The New York Times reported yesterday that Nevada Republican Senate candidate Sharron Angle "has steadfastly refused to talk to reporters here," apparently following the advice of Sen. John Cornyn (R-TX), who has said that Angle wouldn't speak to the press for "a few weeks," until she is properly "prepared."
That standard, of course, did not apply to Fox, which hosted her earlier this month for a widely-panned softball interview on Fox & Friends and an appearance on Hannity in which she promoted her website and asked viewers for donations.
But apparently Angle couldn't hide from the actual media forever, and so yesterday she sat down with the dean of the Nevada press corps for what the Las Vegas Sun described as "a raucous 30-minute interview on 'Face to Face With Jon Ralston,'" in which "Angle was pressed to explain the positions she took during the Republican primary to a general election audience." It didn't go well.
And so today, Angle returned to the loving bosom of Fox News for what Fox acknowledged was a "rare interview." Angle herself said of the interview, "It's great to be on to discuss the defeat of 'Let's Make a Deal' Harry Reid."
Needless to say, Stuart Varney provided the softest of softballs. There were no follow-ups, no aggressive questions, just a lot of, "Harry Reid says this about you. How do you respond to that?" and a query about what type of conservative she considers herself.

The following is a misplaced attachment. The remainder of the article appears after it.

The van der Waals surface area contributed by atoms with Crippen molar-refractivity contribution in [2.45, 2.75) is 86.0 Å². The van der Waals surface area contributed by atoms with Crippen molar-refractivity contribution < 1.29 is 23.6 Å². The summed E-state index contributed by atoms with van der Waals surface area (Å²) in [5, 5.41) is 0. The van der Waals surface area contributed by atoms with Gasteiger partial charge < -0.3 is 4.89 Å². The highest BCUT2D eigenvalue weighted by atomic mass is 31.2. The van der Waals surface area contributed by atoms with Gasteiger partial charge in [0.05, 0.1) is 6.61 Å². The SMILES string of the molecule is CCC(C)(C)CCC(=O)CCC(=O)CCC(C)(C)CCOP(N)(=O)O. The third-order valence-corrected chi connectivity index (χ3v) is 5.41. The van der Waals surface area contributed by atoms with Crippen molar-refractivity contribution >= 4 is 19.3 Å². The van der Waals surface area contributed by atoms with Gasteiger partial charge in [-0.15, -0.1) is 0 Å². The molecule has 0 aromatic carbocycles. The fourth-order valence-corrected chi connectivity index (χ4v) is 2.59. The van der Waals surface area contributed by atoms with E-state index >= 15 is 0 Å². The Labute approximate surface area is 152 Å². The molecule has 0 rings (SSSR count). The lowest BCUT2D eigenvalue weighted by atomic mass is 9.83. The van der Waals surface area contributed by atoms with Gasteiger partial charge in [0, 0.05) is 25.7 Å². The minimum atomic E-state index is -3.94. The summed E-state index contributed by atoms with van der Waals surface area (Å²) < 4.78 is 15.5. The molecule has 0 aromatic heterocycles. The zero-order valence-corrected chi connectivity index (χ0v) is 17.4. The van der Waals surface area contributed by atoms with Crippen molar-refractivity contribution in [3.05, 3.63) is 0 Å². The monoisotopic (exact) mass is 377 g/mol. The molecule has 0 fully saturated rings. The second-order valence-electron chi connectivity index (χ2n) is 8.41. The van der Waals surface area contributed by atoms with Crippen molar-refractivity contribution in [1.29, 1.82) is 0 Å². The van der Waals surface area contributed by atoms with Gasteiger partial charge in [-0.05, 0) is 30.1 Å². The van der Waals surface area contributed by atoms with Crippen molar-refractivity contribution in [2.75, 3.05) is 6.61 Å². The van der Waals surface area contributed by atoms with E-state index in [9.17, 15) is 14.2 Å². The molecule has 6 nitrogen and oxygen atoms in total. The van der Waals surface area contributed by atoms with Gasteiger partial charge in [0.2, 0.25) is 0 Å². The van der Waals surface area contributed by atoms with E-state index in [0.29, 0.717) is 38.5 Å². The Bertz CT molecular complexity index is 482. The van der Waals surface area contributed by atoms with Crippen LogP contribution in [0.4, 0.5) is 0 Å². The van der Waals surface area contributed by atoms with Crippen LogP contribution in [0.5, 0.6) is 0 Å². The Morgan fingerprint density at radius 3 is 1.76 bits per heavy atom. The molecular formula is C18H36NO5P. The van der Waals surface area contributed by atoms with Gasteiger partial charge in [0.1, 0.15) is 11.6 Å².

Varney's interview with Angle stands in stark contrast to Ralston's. Ralston challenged Angle to explain her comments "that the citizenry will resort to 'Second Amendment remedies'" if they are unsuccessful at the ballot box, that Social Security should be "phased out," and that the separation of church and state is an "unconstitutional doctrine."
But the biggest fireworks came over Angle's comments on unemployment benefits. Angle repeatedly claimed that there are "jobs out there that are available," but people are choosing not to take them because they "are afraid to go out and get a job because the job doesn't pay as much as the unemployment benefit does," and so unemployment benefits should not be extended.
As any unemployed person will tell you, jobless benefits generally aren't enough to live on -- the average unemployment check is just $293 a week. Unemployed persons often cut back drastically, drawing down savings, selling their car or home and tapping into retirement accounts. The underlying issue here is that there aren't enough jobs for people who need them: There are 15 million unemployed persons in the United States, around five for each available position. Given those metrics, cutting benefits would just take away subsistence-level funds from the already financially stressed.